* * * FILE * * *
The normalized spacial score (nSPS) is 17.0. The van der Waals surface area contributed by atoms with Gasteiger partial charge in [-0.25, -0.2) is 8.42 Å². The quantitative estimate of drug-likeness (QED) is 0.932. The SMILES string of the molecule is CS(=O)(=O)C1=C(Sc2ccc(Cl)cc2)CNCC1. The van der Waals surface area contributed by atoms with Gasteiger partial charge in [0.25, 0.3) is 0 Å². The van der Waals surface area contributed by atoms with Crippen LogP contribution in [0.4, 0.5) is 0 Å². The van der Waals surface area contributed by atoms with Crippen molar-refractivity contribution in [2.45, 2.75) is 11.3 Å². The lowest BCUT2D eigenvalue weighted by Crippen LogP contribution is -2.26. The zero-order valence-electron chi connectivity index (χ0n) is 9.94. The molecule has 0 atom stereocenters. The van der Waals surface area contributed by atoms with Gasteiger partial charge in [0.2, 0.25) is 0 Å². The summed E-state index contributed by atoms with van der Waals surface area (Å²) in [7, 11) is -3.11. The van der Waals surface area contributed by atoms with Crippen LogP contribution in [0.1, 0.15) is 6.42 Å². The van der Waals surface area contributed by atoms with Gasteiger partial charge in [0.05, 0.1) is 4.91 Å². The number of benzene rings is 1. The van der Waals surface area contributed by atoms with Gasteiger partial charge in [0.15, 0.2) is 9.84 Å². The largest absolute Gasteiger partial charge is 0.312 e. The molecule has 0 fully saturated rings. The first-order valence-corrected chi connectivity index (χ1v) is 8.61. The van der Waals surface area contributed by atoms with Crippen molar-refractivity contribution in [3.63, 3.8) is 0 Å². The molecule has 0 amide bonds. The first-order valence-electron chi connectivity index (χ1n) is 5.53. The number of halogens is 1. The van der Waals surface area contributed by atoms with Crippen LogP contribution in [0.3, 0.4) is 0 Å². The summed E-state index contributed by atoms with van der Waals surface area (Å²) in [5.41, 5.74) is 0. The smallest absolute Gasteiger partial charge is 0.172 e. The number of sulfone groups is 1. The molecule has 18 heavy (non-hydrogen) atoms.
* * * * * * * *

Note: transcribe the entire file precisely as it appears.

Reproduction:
The normalized spacial score (nSPS) is 17.0. The van der Waals surface area contributed by atoms with Gasteiger partial charge in [-0.25, -0.2) is 8.42 Å². The quantitative estimate of drug-likeness (QED) is 0.932. The SMILES string of the molecule is CS(=O)(=O)C1=C(Sc2ccc(Cl)cc2)CNCC1. The van der Waals surface area contributed by atoms with Gasteiger partial charge in [0.25, 0.3) is 0 Å². The van der Waals surface area contributed by atoms with Crippen LogP contribution in [0.4, 0.5) is 0 Å². The van der Waals surface area contributed by atoms with Crippen molar-refractivity contribution in [2.45, 2.75) is 11.3 Å². The lowest BCUT2D eigenvalue weighted by Crippen LogP contribution is -2.26. The zero-order valence-electron chi connectivity index (χ0n) is 9.94. The molecule has 0 atom stereocenters. The van der Waals surface area contributed by atoms with Gasteiger partial charge in [0.2, 0.25) is 0 Å². The summed E-state index contributed by atoms with van der Waals surface area (Å²) in [7, 11) is -3.11. The van der Waals surface area contributed by atoms with Crippen LogP contribution in [0.1, 0.15) is 6.42 Å². The van der Waals surface area contributed by atoms with Gasteiger partial charge in [0.05, 0.1) is 4.91 Å². The number of benzene rings is 1. The van der Waals surface area contributed by atoms with Gasteiger partial charge in [0.15, 0.2) is 9.84 Å². The largest absolute Gasteiger partial charge is 0.312 e. The molecule has 0 fully saturated rings. The first-order valence-corrected chi connectivity index (χ1v) is 8.61. The van der Waals surface area contributed by atoms with Crippen molar-refractivity contribution in [3.63, 3.8) is 0 Å². The molecule has 0 amide bonds. The first-order valence-electron chi connectivity index (χ1n) is 5.53. The number of halogens is 1. The van der Waals surface area contributed by atoms with Crippen LogP contribution in [0.3, 0.4) is 0 Å². The summed E-state index contributed by atoms with van der Waals surface area (Å²) in [5.41, 5.74) is 0. The smallest absolute Gasteiger partial charge is 0.172 e. The number of sulfone groups is 1. The molecule has 18 heavy (non-hydrogen) atoms.